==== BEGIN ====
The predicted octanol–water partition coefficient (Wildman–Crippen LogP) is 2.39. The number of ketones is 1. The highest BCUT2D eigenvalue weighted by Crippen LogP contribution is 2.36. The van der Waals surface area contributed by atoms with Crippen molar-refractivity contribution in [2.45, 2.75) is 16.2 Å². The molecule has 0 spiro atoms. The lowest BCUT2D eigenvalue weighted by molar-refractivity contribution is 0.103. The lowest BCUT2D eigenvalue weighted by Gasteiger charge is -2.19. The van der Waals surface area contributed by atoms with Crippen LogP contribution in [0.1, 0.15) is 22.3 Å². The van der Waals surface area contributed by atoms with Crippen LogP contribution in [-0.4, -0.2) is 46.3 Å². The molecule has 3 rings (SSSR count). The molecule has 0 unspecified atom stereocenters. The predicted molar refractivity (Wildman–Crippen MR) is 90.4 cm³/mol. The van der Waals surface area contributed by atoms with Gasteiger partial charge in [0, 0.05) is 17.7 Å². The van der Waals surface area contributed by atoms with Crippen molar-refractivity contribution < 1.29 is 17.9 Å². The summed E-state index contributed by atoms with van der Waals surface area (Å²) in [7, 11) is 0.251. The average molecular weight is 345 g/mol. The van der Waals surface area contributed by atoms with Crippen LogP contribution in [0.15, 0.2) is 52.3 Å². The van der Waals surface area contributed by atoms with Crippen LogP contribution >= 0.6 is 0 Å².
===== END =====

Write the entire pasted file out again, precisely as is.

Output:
The predicted octanol–water partition coefficient (Wildman–Crippen LogP) is 2.39. The number of ketones is 1. The highest BCUT2D eigenvalue weighted by Crippen LogP contribution is 2.36. The van der Waals surface area contributed by atoms with Crippen molar-refractivity contribution in [2.45, 2.75) is 16.2 Å². The molecule has 0 spiro atoms. The lowest BCUT2D eigenvalue weighted by molar-refractivity contribution is 0.103. The lowest BCUT2D eigenvalue weighted by Gasteiger charge is -2.19. The van der Waals surface area contributed by atoms with Crippen LogP contribution in [0.1, 0.15) is 22.3 Å². The van der Waals surface area contributed by atoms with Crippen LogP contribution in [-0.4, -0.2) is 46.3 Å². The molecule has 3 rings (SSSR count). The molecule has 0 unspecified atom stereocenters. The predicted molar refractivity (Wildman–Crippen MR) is 90.4 cm³/mol. The van der Waals surface area contributed by atoms with Gasteiger partial charge in [0, 0.05) is 17.7 Å². The van der Waals surface area contributed by atoms with Crippen molar-refractivity contribution < 1.29 is 17.9 Å². The summed E-state index contributed by atoms with van der Waals surface area (Å²) in [7, 11) is 0.251. The average molecular weight is 345 g/mol. The van der Waals surface area contributed by atoms with Crippen LogP contribution in [0.15, 0.2) is 52.3 Å². The van der Waals surface area contributed by atoms with Crippen LogP contribution >= 0.6 is 0 Å².